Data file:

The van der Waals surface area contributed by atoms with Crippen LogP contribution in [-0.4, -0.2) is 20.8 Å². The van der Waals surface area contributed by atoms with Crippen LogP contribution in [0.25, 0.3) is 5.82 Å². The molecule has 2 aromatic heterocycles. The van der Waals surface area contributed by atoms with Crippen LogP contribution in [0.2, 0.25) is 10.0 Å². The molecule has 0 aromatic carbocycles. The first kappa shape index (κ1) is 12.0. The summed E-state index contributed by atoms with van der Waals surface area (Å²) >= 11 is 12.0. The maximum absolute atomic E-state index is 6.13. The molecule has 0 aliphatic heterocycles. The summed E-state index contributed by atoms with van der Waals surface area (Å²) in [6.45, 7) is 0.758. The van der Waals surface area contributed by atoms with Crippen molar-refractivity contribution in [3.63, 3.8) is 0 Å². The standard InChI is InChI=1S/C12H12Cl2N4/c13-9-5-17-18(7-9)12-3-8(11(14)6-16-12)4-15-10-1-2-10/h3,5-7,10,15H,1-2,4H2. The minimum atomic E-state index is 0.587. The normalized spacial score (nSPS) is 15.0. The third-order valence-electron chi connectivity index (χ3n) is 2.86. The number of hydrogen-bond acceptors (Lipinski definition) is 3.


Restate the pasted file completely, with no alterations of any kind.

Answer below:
The van der Waals surface area contributed by atoms with Crippen LogP contribution in [-0.4, -0.2) is 20.8 Å². The van der Waals surface area contributed by atoms with Crippen LogP contribution in [0.25, 0.3) is 5.82 Å². The molecule has 2 aromatic heterocycles. The van der Waals surface area contributed by atoms with Crippen LogP contribution in [0.2, 0.25) is 10.0 Å². The molecule has 0 aromatic carbocycles. The first kappa shape index (κ1) is 12.0. The summed E-state index contributed by atoms with van der Waals surface area (Å²) >= 11 is 12.0. The maximum absolute atomic E-state index is 6.13. The molecule has 0 aliphatic heterocycles. The summed E-state index contributed by atoms with van der Waals surface area (Å²) in [6.45, 7) is 0.758. The van der Waals surface area contributed by atoms with Crippen molar-refractivity contribution in [3.63, 3.8) is 0 Å². The standard InChI is InChI=1S/C12H12Cl2N4/c13-9-5-17-18(7-9)12-3-8(11(14)6-16-12)4-15-10-1-2-10/h3,5-7,10,15H,1-2,4H2. The minimum atomic E-state index is 0.587. The normalized spacial score (nSPS) is 15.0. The third-order valence-electron chi connectivity index (χ3n) is 2.86. The number of hydrogen-bond acceptors (Lipinski definition) is 3.